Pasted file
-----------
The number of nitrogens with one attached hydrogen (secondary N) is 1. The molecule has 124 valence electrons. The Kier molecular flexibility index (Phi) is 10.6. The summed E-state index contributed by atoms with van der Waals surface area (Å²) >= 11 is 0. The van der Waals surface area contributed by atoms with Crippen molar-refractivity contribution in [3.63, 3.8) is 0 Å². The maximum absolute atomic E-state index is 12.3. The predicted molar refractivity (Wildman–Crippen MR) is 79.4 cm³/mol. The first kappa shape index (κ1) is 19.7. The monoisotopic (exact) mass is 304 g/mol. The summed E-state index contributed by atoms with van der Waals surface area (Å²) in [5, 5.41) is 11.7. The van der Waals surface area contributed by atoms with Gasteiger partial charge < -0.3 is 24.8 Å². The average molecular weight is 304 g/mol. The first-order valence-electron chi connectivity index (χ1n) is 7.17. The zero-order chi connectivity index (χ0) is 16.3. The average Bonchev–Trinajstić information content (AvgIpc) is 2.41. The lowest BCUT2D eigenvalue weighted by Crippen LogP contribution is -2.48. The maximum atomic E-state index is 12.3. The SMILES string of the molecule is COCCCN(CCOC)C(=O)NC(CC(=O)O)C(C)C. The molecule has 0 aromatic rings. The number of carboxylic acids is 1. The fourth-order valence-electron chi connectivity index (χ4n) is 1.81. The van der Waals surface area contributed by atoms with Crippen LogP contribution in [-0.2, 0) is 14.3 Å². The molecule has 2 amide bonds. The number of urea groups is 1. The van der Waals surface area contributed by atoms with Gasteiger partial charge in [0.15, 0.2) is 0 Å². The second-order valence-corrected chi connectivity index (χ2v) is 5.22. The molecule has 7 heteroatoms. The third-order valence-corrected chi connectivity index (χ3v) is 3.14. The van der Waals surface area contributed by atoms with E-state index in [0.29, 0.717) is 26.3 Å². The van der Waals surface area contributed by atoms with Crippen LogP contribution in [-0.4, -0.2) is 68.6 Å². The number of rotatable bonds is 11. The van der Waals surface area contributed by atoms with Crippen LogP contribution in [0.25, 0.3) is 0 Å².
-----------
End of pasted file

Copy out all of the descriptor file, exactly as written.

The number of nitrogens with one attached hydrogen (secondary N) is 1. The molecule has 124 valence electrons. The Kier molecular flexibility index (Phi) is 10.6. The summed E-state index contributed by atoms with van der Waals surface area (Å²) >= 11 is 0. The van der Waals surface area contributed by atoms with Crippen molar-refractivity contribution in [3.63, 3.8) is 0 Å². The maximum absolute atomic E-state index is 12.3. The predicted molar refractivity (Wildman–Crippen MR) is 79.4 cm³/mol. The first kappa shape index (κ1) is 19.7. The monoisotopic (exact) mass is 304 g/mol. The summed E-state index contributed by atoms with van der Waals surface area (Å²) in [5, 5.41) is 11.7. The van der Waals surface area contributed by atoms with Gasteiger partial charge < -0.3 is 24.8 Å². The average molecular weight is 304 g/mol. The first-order valence-electron chi connectivity index (χ1n) is 7.17. The zero-order chi connectivity index (χ0) is 16.3. The average Bonchev–Trinajstić information content (AvgIpc) is 2.41. The lowest BCUT2D eigenvalue weighted by Crippen LogP contribution is -2.48. The maximum atomic E-state index is 12.3. The SMILES string of the molecule is COCCCN(CCOC)C(=O)NC(CC(=O)O)C(C)C. The molecule has 0 aromatic rings. The number of carboxylic acids is 1. The fourth-order valence-electron chi connectivity index (χ4n) is 1.81. The van der Waals surface area contributed by atoms with Crippen LogP contribution in [-0.2, 0) is 14.3 Å². The molecule has 2 amide bonds. The number of urea groups is 1. The van der Waals surface area contributed by atoms with Gasteiger partial charge in [0.15, 0.2) is 0 Å². The second-order valence-corrected chi connectivity index (χ2v) is 5.22. The molecule has 7 heteroatoms. The third-order valence-corrected chi connectivity index (χ3v) is 3.14. The van der Waals surface area contributed by atoms with E-state index in [0.29, 0.717) is 26.3 Å². The van der Waals surface area contributed by atoms with Crippen LogP contribution in [-0.4, -0.2) is 68.6 Å². The number of rotatable bonds is 11. The van der Waals surface area contributed by atoms with Crippen LogP contribution in [0.25, 0.3) is 0 Å².